He pulled him by the sleeve. Kent moved unwillingly to the door. Mrs. Digby followed them.
“Brother Kaimes starts in an hour,” she said. “I will give you some luncheon and feed for your horses, so that you need not lose time at inns by the way.”
Tom thanked her earnestly, but Kent did not hear her. He was going with lagging, despondent steps to the stables. Nero was waiting for them, and as soon as Tom had poured forth the news, he gave a shrill cheer.
“Back to Wheeling! I thought the scent lay in that direction. I’m with you, Kent! What ails you, boy?”
“I am at fault! What clue have I? None! I’m going back empty-handed, as I came, and poor father there, waiting—hoping!”
The boy’s voice choked. Tom and Nero were silent. The three horses were brought out, saddled and harnessed.
Mr. Kaimes, on a stout brown mare, was waiting for them when they returned to the house. A great basket of provender was stowed into Nero’s tiger-striped box. Mrs. Digby, Mr. Armitage, and whole household came to the door to see the departure of the travellers.
Kent and Tom went together to the room in which they had slept to bring their knapsacks, and Kent strapped his with a heavy heart. He had been so sure of success when he packed it, and now he was going back, without a word of comfort for his father, and with nothing but the wild guess of a blind man!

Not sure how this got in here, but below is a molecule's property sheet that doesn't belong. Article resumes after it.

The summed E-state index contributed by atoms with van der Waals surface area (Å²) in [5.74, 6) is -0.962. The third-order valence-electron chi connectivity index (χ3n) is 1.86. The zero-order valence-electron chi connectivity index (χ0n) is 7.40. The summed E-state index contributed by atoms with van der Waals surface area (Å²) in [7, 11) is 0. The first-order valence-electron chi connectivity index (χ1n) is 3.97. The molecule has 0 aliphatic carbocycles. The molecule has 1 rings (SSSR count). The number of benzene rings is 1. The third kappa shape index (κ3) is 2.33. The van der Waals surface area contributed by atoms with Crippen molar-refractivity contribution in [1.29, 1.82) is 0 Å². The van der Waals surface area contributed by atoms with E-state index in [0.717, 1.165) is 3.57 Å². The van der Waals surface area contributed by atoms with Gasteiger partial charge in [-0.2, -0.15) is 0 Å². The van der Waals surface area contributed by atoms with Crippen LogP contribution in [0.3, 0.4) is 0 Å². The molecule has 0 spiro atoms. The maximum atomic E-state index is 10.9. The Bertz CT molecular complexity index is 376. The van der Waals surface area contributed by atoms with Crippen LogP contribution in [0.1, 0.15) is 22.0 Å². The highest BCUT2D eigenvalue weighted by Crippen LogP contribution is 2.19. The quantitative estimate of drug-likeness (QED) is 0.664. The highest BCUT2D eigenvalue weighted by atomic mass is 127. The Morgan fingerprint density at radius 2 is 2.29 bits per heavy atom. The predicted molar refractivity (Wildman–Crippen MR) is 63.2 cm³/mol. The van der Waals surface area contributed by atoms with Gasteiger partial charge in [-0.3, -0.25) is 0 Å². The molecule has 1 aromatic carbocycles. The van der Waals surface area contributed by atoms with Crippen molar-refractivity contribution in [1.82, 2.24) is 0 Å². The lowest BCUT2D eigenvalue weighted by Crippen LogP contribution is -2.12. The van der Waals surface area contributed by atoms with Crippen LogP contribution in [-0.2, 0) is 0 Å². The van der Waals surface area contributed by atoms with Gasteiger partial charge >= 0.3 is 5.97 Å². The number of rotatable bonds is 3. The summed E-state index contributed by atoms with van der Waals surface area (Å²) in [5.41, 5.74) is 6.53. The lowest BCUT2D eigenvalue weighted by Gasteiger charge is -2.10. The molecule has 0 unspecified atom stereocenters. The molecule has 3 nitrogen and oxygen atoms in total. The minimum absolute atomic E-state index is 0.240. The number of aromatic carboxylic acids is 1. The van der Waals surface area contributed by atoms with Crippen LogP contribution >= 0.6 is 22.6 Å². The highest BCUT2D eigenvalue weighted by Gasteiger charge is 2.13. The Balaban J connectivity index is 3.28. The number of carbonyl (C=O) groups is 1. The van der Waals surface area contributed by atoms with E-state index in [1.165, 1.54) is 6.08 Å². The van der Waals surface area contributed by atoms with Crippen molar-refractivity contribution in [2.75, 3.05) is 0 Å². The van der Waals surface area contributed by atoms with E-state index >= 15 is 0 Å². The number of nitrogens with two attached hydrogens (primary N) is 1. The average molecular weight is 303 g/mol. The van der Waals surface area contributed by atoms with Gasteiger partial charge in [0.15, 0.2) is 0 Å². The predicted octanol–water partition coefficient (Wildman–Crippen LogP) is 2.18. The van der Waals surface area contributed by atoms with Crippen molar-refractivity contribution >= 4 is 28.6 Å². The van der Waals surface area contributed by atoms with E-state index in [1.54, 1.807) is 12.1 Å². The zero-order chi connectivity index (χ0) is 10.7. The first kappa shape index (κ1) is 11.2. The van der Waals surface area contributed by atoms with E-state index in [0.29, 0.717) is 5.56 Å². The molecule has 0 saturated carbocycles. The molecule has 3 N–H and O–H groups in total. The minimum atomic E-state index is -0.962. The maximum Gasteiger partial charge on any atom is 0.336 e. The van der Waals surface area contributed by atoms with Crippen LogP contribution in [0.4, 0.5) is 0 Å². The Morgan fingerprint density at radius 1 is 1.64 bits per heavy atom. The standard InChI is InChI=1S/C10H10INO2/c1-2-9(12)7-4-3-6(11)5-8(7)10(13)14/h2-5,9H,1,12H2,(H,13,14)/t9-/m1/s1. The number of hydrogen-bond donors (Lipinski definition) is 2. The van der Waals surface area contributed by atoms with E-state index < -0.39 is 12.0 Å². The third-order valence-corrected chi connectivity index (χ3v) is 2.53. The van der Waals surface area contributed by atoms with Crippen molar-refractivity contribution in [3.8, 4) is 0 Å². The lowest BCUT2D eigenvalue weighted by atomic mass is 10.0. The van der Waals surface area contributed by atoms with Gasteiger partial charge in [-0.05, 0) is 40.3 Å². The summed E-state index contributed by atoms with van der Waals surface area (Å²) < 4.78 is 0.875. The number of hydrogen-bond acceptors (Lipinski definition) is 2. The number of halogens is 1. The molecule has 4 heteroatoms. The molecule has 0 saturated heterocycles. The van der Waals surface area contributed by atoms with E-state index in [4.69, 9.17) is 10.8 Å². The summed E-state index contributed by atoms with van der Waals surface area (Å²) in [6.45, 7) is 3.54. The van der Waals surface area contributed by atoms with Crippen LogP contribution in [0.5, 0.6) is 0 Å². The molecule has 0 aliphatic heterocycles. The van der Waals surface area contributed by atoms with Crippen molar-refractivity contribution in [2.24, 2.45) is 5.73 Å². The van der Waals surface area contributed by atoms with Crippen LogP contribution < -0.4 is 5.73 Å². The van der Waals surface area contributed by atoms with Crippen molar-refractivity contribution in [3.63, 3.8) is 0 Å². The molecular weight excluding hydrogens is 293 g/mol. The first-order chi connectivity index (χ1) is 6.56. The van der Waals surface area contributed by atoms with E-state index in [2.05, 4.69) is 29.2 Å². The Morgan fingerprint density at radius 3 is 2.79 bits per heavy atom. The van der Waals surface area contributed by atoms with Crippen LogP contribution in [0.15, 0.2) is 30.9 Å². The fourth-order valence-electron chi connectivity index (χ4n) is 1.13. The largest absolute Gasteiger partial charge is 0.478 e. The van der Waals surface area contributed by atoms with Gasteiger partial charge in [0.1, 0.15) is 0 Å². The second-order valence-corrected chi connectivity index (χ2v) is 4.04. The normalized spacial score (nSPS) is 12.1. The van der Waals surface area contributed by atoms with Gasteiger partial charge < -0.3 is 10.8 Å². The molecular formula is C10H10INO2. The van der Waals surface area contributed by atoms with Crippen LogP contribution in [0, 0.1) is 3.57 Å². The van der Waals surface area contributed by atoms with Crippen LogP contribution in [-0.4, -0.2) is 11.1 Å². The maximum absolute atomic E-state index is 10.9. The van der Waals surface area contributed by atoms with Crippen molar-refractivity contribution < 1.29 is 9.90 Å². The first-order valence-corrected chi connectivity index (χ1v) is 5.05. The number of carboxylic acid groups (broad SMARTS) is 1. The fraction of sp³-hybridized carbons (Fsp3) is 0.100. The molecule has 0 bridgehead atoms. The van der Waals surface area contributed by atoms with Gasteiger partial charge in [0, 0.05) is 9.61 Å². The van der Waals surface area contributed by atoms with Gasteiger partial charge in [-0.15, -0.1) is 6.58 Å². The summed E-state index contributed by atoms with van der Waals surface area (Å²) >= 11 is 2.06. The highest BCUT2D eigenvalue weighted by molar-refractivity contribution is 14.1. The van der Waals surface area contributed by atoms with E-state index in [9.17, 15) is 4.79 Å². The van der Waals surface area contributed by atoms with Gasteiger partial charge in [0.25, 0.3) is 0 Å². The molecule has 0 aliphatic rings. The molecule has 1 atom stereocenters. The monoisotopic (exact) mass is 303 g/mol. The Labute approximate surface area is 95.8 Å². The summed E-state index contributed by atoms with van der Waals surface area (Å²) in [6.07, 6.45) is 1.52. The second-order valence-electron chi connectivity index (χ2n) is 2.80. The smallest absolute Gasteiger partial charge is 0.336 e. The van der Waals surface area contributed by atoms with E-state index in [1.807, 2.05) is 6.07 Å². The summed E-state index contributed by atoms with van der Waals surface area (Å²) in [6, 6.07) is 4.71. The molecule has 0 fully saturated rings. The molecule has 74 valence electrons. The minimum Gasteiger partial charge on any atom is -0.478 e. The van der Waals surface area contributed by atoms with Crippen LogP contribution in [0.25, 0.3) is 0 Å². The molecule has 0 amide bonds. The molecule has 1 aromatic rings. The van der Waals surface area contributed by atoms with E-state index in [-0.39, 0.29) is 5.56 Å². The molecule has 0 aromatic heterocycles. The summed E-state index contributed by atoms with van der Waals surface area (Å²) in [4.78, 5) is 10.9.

“There’s the note-book on the table,” said Tom.
Kent stretched out his hand for it. A ray of sunlight broke through the gray clouds and fell on it. It was a cheap pocket account-book, with coarse leather binding.
Kent’s eyes fell on a discoloured patch on the cover. He gave a cry; the blood ebbed from his heart, and he grew sick and faint.
He leaned over the table, caught the book in both hands, and carried it to the window.
It was but a patch of mould!
His eyes seemed blurred. He rubbed them, and looked again.
“Thank God!” he cried, and thrusting the book into his pocket, ran past Tom, who stood dumb with astonishment, down to the green, and began to buckle his knapsack to the saddle with furious haste.
“What is it?” whispered Tom, when he came up to him.
“The clue! The clue! Don’t ask me now! Wait until to-night!”
Tom caught his excitement, and fell into such a mad hurry of preparation, that he delayed their starting at least half an hour.
Mrs. Digby and Mr. Armitage came out on the road after Kent was mounted, to say good bye once more.
“I wish I could help you, my boy!” said the blind man, wringing his hand. “I shall come down to Wheeling in a few days, and pay my respects to your father.”
“So shall I,” said Mrs. Digby. The boy’s flushed face and resolute eyes touched her. “God help that lad in his work!” she said, as she turned away.